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A Journey Thru Time...
The
German Shepherd Database Project


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    Pedigree of

    Wagner's Chevy


    (F)
    March 7, 1958
    AKC W912580
    Black, Silver
    Breeder: Francis M McKee

    Notes: COI: 10.81%

    Jeep III
    April 15, 1953
    AKC W700313
    Black, Cream


    Jeopardy of Frankonia
    February 7, 1951
    AKC W302880
    Black, Cream


    A D A Lieutenant von Ahrenstedt
    November 6, 1946
    AKC W49182
    Black, Tan


    Festa von Wilsona Hof
    January 13, 1945
    AKC A978697
    Black, Cream


    Festa von Wilsona Hof
    January 13, 1945
    AKC A978697
    Black, Cream


    Ch (US) 
    Ronno van de Oldehove

    December 4, 1938
    AKC A383444
    Black, Cream


    Ch (US) 
    Liebchen of Landfair
    CD

    September 8, 1939
    AKC A479628
    Black, Tan


     
    Reppin's Queen
    August 4, 1955
    AKC W677949
    Black, Golden


    King of Kassel
    March 2, 1952
    AKC W349935
    Black, Tan


    Buddie's Saddle Boy
    September 25, 1947
    AKC W262955
    Black, Cream


    Murgatroyd
    August 17, 1950
    AKC W299354
    Black, Tan


    Stenzel's Queen
    May 6, 1953
    AKC W481054
    Silver Grey


    Olen von Lacheim
    October 28, 1949
    AKC W219173
    Black, Silver


    Lake-Trail Wilhelmina
    March 17, 1950
    AKC W219156
    Silver Grey


    Legend for German Shepherd Gene Study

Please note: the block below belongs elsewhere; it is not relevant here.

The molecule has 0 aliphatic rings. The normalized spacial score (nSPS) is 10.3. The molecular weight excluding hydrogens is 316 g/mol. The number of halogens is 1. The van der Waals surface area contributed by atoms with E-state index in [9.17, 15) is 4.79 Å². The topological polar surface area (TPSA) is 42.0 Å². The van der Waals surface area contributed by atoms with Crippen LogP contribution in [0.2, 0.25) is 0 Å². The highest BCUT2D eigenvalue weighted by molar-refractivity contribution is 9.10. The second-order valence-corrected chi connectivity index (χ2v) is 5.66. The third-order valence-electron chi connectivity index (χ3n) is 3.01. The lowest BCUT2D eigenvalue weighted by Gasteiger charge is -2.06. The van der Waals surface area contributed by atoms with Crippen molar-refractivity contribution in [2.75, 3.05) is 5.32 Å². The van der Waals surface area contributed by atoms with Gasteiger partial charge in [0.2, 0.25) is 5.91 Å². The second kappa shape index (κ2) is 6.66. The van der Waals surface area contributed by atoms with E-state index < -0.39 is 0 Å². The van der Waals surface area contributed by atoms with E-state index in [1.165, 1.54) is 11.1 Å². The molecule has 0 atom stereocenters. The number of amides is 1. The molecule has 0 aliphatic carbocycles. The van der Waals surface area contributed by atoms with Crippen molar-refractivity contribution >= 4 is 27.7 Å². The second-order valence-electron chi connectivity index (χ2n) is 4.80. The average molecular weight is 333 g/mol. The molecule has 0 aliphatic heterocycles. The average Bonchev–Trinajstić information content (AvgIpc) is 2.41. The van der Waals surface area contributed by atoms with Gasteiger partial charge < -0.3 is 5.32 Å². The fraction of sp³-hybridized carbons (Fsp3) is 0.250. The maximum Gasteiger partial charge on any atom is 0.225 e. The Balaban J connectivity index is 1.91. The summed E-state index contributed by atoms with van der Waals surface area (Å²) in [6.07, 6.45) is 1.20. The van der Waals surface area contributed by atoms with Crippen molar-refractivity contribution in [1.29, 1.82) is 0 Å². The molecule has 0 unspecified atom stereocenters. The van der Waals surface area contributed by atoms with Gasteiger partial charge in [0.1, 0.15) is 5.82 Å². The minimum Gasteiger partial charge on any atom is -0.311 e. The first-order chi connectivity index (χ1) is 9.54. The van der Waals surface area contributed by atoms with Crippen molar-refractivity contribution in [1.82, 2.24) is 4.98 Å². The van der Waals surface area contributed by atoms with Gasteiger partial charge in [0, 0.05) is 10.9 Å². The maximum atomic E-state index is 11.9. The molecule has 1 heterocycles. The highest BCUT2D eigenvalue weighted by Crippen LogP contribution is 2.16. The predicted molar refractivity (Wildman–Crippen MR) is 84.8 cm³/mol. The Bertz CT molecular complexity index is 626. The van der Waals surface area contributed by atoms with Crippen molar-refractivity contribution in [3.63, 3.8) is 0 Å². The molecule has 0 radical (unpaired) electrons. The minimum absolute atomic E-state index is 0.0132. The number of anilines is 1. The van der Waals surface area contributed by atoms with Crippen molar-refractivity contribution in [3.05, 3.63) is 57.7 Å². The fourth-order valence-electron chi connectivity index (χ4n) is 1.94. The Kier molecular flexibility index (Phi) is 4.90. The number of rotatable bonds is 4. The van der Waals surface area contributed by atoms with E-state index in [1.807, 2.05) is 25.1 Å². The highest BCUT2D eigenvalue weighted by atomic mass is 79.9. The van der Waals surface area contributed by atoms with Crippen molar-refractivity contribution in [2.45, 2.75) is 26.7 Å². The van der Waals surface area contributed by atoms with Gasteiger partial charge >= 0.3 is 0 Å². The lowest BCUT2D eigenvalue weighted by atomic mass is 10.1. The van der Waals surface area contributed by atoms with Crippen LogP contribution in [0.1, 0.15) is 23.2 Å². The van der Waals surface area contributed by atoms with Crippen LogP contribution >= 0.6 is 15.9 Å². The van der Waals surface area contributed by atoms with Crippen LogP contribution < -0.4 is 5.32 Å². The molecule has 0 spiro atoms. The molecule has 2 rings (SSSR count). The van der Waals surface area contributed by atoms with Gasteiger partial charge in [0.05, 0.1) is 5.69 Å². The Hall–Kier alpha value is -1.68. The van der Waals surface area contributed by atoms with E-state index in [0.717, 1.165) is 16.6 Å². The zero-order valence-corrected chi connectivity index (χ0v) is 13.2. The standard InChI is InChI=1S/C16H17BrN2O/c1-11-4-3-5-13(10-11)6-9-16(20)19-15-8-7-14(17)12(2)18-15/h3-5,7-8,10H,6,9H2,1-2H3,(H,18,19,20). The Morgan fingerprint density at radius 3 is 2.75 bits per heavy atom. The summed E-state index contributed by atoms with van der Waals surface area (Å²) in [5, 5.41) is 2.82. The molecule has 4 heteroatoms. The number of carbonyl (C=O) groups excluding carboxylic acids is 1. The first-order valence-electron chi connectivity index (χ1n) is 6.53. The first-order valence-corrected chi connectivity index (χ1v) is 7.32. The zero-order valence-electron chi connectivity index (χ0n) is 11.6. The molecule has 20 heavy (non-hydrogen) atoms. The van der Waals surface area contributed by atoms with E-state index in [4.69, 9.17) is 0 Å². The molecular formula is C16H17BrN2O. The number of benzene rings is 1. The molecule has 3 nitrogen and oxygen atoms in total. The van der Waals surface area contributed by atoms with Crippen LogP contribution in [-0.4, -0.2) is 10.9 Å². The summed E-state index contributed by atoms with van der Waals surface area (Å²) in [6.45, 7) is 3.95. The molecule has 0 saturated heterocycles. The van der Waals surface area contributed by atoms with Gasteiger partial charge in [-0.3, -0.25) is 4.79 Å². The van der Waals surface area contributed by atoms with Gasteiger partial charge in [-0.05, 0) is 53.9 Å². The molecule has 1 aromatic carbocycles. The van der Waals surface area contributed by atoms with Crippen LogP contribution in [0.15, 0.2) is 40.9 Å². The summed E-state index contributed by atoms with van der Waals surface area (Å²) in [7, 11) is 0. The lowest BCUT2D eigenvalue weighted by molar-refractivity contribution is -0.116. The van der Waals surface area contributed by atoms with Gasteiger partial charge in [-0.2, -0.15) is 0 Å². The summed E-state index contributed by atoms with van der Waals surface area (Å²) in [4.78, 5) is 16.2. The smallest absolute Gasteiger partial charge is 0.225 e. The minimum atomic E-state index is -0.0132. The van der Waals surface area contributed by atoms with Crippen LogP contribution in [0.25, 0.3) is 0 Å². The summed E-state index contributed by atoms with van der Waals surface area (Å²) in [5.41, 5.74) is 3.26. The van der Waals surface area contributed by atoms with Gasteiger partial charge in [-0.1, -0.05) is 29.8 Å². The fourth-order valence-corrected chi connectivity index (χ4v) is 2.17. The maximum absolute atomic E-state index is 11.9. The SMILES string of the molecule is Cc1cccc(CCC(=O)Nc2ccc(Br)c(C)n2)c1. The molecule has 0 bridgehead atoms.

White Carrier
      White
      Black Carrier
      Black

    The German Shepherd Gene Study tracks the recessive "masking" white and recessive black genes forward through the generations.

    Genes come in different varieties, called alleles. Somatic cells contain two alleles for every gene, with one allele provided by each parent. Often, it is impossible to determine which two alleles of a gene are present within an dog's chromosomes based solely on the outward appearance of that dog. However, an allele that is hidden, or not expressed by, can still be passed on to that dog's offspring and expressed in a later generation.

    German Shepherds can carry one or both of the recessive white "masking" and/or the recessive black gene.

    (A masking gene masks the real color and pattern of the dog. The only way the gene can be expressed in some of the offspring is if both parents carry it. For example, when a white dog is bred to a non-white dog that does not carry the white gene, none of the offspring will express the white coat but they will be carriers of the white gene. If those offspring are bred to a white, some of their offspring will express the white coat color. White bred to white will always produce white offspring.)

    German Shepherd artwork on this site created by AHEAD Graphics.
    Visit their site for more talented artwork and custom designs.



    The German Shepherd Dog Database Project makes no guarantees as to the accuracy of the data published at this site. We have made every effort to verify all entries, but the German Shepherd Dog Database Project is not a registry so all data included has been submitted by dog owners or taken from registry reports and AKC Stud Books. Please contact us to report any errors or omission.

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